Surgery to correct scoliosis not only changes a person's body contours but may also necessitate changes in equipment.
Larry Sandler is a wheelchair specialist at Chesapeake Rehab Equipment in Baltimore who's had a lot of experience helping people obtain and learn to use new equipment after scoliosis surgery. Jason Abramowitz is one of his clients and a good example of the kinds of challenges...
Staying ahead of the curve
You hope it won't be necessary, but it often is: surgery to correct scoliosis, a lateral (side-to-side) curvature of the spine. Scoliosis can occur in almost any neuromuscular condition in which back muscles, which normally keep the spine straight, weaken, but it's particularly common in Duchenne muscular dystrophy (DMD) and spinal muscular atrophy (SMA).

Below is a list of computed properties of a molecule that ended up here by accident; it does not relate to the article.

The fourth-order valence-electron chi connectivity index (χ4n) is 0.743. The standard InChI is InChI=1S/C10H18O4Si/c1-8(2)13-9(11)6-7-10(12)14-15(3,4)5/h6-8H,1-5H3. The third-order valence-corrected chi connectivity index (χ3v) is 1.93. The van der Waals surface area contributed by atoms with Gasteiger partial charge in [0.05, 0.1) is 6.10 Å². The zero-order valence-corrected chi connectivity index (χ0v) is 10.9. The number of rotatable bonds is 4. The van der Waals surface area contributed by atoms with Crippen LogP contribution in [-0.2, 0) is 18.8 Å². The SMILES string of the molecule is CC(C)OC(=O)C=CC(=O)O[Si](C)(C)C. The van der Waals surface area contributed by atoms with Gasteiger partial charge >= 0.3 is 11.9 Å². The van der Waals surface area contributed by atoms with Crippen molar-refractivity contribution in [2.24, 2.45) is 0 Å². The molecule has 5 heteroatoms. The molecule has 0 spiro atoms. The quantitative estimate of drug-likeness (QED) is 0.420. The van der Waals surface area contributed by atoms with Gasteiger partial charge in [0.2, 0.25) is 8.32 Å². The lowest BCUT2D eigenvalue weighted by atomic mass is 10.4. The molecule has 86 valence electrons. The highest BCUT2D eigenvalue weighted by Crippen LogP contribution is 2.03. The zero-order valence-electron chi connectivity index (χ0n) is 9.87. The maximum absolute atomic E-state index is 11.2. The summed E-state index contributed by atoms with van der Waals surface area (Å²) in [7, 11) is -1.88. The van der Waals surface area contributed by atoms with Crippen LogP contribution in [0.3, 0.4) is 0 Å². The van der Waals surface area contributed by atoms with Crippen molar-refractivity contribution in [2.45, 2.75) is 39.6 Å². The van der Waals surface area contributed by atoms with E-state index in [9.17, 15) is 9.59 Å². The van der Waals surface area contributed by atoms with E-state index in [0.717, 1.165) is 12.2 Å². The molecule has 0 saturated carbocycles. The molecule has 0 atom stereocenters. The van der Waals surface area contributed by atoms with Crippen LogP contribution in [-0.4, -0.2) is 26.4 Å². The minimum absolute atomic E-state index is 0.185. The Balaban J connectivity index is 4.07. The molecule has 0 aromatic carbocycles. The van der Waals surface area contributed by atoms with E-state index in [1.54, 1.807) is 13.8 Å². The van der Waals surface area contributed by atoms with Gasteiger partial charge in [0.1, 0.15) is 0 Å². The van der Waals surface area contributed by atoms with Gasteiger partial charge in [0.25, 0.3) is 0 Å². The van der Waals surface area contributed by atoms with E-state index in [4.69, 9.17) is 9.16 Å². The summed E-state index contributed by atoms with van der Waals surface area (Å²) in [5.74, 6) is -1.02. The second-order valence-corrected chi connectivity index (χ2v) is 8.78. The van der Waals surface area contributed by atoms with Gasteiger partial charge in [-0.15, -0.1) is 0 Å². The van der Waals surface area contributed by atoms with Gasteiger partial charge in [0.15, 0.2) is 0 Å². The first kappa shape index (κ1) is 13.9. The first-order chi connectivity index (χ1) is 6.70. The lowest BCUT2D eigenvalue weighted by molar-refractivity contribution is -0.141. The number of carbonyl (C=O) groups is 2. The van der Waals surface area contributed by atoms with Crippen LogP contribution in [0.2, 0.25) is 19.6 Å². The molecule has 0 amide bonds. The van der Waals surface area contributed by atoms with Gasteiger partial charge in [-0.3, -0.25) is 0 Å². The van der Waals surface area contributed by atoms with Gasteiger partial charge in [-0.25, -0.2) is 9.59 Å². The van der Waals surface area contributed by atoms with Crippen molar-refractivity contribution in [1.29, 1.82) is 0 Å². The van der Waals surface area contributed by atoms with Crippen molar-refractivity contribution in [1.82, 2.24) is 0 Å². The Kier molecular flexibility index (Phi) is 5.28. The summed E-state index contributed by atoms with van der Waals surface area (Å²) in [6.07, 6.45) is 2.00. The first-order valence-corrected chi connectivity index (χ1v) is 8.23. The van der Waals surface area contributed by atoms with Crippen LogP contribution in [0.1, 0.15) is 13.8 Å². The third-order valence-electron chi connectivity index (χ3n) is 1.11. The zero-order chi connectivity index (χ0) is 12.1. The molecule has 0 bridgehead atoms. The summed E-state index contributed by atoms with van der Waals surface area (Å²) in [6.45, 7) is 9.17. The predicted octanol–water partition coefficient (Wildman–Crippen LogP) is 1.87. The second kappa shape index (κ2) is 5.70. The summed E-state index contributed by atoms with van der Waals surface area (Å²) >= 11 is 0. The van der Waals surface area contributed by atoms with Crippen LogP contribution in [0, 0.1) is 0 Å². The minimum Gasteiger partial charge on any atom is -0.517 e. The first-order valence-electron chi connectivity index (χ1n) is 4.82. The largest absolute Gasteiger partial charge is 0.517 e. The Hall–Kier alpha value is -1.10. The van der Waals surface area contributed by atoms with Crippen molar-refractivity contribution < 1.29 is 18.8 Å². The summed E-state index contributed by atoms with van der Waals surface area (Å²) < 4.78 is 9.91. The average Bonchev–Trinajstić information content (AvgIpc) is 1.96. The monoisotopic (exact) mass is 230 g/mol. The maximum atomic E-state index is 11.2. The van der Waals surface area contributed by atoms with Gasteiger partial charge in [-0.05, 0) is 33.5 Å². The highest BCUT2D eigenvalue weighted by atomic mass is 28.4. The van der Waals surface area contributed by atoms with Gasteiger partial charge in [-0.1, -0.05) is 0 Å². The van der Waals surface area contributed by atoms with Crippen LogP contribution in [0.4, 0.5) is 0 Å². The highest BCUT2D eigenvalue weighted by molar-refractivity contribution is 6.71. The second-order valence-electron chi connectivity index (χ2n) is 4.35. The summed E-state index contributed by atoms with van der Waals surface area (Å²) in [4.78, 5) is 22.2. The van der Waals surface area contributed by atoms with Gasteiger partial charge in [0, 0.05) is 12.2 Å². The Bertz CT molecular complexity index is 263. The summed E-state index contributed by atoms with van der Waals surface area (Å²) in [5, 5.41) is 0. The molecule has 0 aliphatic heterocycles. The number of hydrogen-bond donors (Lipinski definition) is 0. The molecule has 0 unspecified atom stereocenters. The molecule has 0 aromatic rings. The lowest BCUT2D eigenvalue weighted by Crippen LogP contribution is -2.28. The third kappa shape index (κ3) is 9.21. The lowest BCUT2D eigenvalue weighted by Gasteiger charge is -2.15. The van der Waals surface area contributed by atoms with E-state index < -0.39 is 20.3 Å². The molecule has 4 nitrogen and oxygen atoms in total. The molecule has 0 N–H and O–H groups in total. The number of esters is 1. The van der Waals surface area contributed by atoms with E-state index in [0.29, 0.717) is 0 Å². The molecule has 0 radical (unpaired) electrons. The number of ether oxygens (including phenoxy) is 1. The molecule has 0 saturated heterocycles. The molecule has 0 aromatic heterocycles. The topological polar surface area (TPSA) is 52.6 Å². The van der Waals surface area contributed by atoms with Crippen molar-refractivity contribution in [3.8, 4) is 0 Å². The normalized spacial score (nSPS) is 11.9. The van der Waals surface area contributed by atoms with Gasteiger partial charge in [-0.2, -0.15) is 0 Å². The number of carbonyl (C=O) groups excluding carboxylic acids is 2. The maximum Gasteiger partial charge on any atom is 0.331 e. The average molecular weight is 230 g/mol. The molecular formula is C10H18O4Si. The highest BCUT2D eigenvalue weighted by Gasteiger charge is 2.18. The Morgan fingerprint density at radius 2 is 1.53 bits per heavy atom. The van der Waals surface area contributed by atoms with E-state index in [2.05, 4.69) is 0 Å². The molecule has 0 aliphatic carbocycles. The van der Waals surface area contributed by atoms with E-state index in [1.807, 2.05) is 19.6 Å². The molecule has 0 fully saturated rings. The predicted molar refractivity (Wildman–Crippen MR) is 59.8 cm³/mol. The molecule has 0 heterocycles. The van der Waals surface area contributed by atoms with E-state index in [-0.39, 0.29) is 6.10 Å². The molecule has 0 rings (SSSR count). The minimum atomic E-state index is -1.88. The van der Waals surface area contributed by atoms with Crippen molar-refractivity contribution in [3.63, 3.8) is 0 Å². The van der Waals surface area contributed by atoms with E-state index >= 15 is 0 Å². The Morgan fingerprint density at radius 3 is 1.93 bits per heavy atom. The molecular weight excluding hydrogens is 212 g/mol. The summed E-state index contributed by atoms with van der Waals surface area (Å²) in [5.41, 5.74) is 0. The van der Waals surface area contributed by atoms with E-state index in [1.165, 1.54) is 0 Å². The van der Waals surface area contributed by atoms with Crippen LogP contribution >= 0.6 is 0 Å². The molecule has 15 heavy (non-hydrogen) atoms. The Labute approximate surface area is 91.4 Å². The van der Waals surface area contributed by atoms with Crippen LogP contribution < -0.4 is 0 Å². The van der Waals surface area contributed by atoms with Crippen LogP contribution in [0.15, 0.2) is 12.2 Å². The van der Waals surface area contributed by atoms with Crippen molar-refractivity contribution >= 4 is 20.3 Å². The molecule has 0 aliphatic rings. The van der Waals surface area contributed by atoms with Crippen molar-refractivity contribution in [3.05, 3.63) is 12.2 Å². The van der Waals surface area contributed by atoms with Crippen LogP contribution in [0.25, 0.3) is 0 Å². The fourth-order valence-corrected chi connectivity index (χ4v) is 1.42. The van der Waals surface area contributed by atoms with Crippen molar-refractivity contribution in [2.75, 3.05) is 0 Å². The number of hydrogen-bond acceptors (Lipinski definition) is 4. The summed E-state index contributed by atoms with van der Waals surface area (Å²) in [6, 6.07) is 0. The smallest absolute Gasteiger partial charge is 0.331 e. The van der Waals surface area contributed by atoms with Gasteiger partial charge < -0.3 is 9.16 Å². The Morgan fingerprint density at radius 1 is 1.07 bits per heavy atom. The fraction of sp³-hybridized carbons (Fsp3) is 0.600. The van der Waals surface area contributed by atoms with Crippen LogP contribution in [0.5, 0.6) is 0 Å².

Setting the record straight
"I've had a lot of different surgeries for a lot of different problems," says Todd Palkowski of Franklin, Wis. "Not all of them have been successful. But this one works."